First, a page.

I woke up this morning on day 4 of whatever virus is ripping its way through my body and was about 15 minutes deep into self-pity before I told myself to shut up. I flipped back through one of my old journals, where I often jot down quotes by people much smarter than I, and found a Winston Churchill excerpt that I needed to repeat to myself over and over again.
“Success is not final, failure is not fatal: it is the courage to continue that counts.”
I was 9 days into my “streak,” for lack of a better word, before I quickly got taken down by the seasonal sickness gods and found myself in Urgent Care first thing Monday morning being told to get myself in bed and not move until my fever broke. While I was never a great student when it came to school, I have done my best in my adult years to take good advice when it is given to me (unless I am the one doling out such advice to myself, then the stubborn German in me comes out.) I have always had a voracious quest for knowledge when it comes to personal health, likely stemming from having a family that was wholly unhealthy.
My mother succumbed to Breast Cancer at 44 years of age and many of my other family members dealt with early-onset of diseases most don’t deal with until much later in life, some not living beyond 60. Mom had the shortest life of them all. As I approach the latter years of my 30’s, I can’t help but think about the fact that, right now, at 36, she was already sick and being told she wouldn’t live out 5 years. But I also think about her lifestyle and the environmental factors, other than genetics, that led to her illness and her untimely death: She loathed exercise and literally didn’t so much as walk to the 7-11 down the block unless coaxed by someone else. She was a smoker until her very last breath. She drowned vegetables, and most foods in general, in butter.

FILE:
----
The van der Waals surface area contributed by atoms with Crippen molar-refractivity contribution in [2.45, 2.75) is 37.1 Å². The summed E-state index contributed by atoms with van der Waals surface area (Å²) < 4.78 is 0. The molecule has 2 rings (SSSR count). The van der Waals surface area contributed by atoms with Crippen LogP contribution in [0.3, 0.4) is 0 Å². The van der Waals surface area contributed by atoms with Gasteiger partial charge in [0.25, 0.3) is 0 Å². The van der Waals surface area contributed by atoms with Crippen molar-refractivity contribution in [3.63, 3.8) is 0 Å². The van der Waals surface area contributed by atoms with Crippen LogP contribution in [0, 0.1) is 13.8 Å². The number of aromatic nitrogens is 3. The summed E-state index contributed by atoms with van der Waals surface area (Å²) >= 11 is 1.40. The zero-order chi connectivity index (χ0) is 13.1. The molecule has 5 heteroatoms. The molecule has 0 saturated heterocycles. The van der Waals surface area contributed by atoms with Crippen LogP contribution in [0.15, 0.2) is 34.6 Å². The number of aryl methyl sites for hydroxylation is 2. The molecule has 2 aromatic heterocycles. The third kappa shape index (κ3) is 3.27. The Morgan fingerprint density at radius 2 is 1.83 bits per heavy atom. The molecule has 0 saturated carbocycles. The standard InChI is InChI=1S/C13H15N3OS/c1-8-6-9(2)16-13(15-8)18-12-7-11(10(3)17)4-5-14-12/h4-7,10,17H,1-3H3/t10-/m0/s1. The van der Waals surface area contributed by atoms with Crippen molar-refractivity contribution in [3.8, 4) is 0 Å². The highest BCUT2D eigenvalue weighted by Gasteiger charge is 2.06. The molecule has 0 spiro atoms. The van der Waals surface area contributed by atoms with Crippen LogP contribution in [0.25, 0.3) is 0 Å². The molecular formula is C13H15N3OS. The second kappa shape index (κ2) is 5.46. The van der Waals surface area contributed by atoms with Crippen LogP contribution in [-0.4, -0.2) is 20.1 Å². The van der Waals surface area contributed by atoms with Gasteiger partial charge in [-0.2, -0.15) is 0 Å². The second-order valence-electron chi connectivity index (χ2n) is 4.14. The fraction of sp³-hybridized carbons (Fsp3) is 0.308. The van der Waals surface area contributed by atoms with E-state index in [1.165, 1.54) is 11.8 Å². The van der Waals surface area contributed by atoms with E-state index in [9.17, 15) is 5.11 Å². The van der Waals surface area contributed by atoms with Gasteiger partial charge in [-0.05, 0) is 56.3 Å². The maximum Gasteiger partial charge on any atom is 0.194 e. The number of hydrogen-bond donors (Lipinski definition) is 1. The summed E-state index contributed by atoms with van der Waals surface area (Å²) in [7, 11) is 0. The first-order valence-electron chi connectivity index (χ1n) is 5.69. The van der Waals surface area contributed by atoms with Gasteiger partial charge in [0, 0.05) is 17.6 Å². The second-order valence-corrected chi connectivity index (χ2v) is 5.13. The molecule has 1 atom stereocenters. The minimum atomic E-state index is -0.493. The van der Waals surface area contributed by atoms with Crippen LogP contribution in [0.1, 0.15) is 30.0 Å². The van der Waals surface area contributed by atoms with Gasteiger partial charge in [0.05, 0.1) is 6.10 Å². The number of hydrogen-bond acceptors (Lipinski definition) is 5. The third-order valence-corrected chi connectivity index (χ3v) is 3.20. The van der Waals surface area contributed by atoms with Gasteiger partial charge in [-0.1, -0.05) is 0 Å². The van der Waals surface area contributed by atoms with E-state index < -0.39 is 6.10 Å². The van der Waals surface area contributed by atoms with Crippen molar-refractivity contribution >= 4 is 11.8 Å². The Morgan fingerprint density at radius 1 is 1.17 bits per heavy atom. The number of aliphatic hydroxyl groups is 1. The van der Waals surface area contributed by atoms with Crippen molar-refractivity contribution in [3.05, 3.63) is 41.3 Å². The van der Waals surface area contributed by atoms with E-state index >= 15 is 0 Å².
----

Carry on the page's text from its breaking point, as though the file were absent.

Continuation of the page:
You get the picture. I am not her. At least, not in this sense.
Because I have gotten relatively comfortable with staring my family’s medical history in the eye and the very real possibility that I, too, could face some of the same illnesses that have plagued my family, I have become somewhat of a student of, well, myself. I approach most things in life like a project, thus I have called my personal mission and promise to constantly improve myself The Pavement Project. While centered primarily around my passion for running, it really is much more than that.
And so, to get upset that, 9 days into my “streak,” some arbitrary goal that I set for myself, is futile because a running streak wasn’t the point. The Pavement Project was my focus on my own health and wellness kicked up a notch going into 2019. That meant doing everything in my power to make sure that, each day, I was doing something to honor my body. In that sense, I have not failed at all. Instead of stressing my system to get through a mile when I could barely get out of bed to get a drink of water would mean doing the exact opposite of what I set out to do in the first place. Judging by my nearly 75% recovery in just a few short days, honoring my body with the rest it was craving was 100% in keeping with my overall goal.
And yeah, I am itching to get back out there to pound the pavement, but doing so before I am physically ready would mean sacrificing my long term goals for short term satisfaction. So I am choosing to focus on these lessons learned from 3 days on the couch, and hopefully, at some point, the all-or-nothing part of my brain will quiet.
Here are some pics of mom- my inspiration for all things, health related and otherwise. She always lived life with a sense of urgency, as if she always knew she was on borrowed time. I mean, we all are. Some just get more than others. It is through her life as well as her death that I have learned the value of not being a sleeping passenger on the train of your own life. Stay awake. Make all the stops you want to make. There is no reverse.